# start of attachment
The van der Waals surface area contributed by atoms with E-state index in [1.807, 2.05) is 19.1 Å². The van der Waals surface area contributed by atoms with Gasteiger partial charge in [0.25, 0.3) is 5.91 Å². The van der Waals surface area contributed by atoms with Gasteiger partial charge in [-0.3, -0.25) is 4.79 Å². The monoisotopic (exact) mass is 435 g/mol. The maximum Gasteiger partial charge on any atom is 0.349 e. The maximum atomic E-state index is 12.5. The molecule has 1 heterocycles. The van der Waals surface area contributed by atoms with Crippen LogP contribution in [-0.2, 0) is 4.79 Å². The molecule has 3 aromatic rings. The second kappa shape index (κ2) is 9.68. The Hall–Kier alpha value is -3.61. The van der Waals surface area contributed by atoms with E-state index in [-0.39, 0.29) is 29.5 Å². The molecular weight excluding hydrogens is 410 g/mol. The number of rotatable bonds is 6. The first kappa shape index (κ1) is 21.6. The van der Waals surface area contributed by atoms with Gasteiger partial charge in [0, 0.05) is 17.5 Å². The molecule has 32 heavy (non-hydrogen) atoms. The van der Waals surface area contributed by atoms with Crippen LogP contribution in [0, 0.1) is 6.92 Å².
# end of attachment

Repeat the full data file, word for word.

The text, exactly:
The van der Waals surface area contributed by atoms with E-state index in [1.807, 2.05) is 19.1 Å². The van der Waals surface area contributed by atoms with Gasteiger partial charge in [0.25, 0.3) is 5.91 Å². The van der Waals surface area contributed by atoms with Gasteiger partial charge in [-0.3, -0.25) is 4.79 Å². The monoisotopic (exact) mass is 435 g/mol. The maximum Gasteiger partial charge on any atom is 0.349 e. The maximum atomic E-state index is 12.5. The molecule has 1 heterocycles. The van der Waals surface area contributed by atoms with Crippen LogP contribution in [-0.2, 0) is 4.79 Å². The molecule has 3 aromatic rings. The second kappa shape index (κ2) is 9.68. The Hall–Kier alpha value is -3.61. The van der Waals surface area contributed by atoms with E-state index in [-0.39, 0.29) is 29.5 Å². The molecular weight excluding hydrogens is 410 g/mol. The number of rotatable bonds is 6. The first kappa shape index (κ1) is 21.6. The van der Waals surface area contributed by atoms with Gasteiger partial charge in [0, 0.05) is 17.5 Å². The molecule has 32 heavy (non-hydrogen) atoms. The van der Waals surface area contributed by atoms with Crippen LogP contribution in [0, 0.1) is 6.92 Å².